What Can Coaches Use Besides Punishment?

17 11 2010

In my last blog A Word About the Use of Punishment in Youth Sport I wrote about some of the potential negative consequences of using punishment. Punishment from a sport psychology perspective is adding something an athlete perceives as negative or aversive (i.e., sprints, push-ups, yelling).

When I present the idea that coaches should use punishment sparingly, if at all, I get some concerned looks. Many coaches are fearful that if they can’t use punishment, then the athletes on their team will not pay attention, run amok, and all “you know what” will break out. This concerned look quickly leads to a raised hand, “Well, what do you suggest we do besides using punishment?”

So I’m posing this question to all the coaches out there who read this blog: What do you use to get athletes to pay attention, stop screwing around, teach a life lesson, reduce the likelihood the behavior will happen again, focus, or do something correctly that isn’t a punishment?

Leave your comment here. After people weigh in I will also offer some suggestions, but I want to hear your creative strategies.

Advertisements




A Word About the Use of Punishment in Youth Sport

15 11 2010

I get many calls and questions from coaches about the use of punishment in youth sport. Punishment from a sport psychology perspective is adding something an athlete perceives as negative or aversive.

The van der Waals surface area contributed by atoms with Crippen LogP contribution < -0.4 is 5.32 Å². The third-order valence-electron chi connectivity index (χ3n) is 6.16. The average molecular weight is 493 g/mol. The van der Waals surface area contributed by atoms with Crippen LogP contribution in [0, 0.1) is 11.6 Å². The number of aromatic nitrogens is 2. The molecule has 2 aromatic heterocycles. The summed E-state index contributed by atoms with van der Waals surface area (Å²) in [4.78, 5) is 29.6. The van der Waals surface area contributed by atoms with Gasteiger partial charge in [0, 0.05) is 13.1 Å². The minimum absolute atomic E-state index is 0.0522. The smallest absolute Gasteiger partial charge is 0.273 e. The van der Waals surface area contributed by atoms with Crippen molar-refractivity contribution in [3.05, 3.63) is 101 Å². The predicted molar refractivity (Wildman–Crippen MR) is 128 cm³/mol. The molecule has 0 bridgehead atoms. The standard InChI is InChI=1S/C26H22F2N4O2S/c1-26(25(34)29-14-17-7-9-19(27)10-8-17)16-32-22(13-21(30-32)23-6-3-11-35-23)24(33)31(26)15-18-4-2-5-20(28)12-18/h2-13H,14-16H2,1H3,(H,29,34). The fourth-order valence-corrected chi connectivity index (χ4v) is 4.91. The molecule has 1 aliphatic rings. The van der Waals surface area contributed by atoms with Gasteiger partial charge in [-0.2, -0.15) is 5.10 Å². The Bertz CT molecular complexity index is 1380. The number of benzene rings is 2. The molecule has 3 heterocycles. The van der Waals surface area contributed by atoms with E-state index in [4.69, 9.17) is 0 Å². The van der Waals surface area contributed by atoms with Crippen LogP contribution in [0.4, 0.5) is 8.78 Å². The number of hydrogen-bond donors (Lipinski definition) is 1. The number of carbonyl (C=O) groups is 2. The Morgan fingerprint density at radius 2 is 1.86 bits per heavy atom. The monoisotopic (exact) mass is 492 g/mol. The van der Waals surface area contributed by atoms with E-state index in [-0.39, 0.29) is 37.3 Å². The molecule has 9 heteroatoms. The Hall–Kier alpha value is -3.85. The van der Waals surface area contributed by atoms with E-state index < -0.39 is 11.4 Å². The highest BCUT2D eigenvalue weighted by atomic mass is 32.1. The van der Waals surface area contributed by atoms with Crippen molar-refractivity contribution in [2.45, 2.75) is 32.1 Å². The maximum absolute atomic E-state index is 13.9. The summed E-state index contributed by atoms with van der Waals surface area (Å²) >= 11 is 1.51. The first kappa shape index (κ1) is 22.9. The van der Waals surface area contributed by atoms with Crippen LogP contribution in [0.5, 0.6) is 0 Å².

Examples of commonly used punishments yelling, exercise including push-ups & running, and sitting on the bench (adding bench time).

Punishing mistakes is not an effective way to shape behavior, teach life skills (i.e., being on time, listening, focusing attention when the coach is talking) or develop skill. Researchers have proven that positive approach to coaching involves strengthening desired behaviors by recognizing them when they occur and giving information about training and instructions that helps an athletes improve or do it differently is the most effective way to communicate.  A “negative approach” to coaching involves attempts to eliminate a behavior based on criticism and the use of punishment. While punishment can help eliminate an undesired behavior in the short term, it does little for teaching skills that develop over time.

Punishment also has a number of potential negative consequences including:

  • Fear of failure
  • Increases likelihood of choking because athlete is thinking more about mistakes than on what needs to happen to perform well
  • Creates stress and anxiety, especially because it is usually done in front of peer teammates
  • Creates an unpleasant social and learning environment
  • Cohesion is built on hatred of coach
  • Undermines coach-athlete relationship and erodes coach as a positive role model that young athletes look up to and admire
  • Inappropriate modeling (Do we want youngsters to yell and scream at others when mistakes are made?)
  • Embarrassment
  • Resentment
  • Hostility
  • Decreased enjoyment
  • Increased likelihood for drop out
  • Conveys the wrong message about exercise as an enjoyable activity
  • I hope this short piece helps coaches think about their use of punishment in their coaching praxis.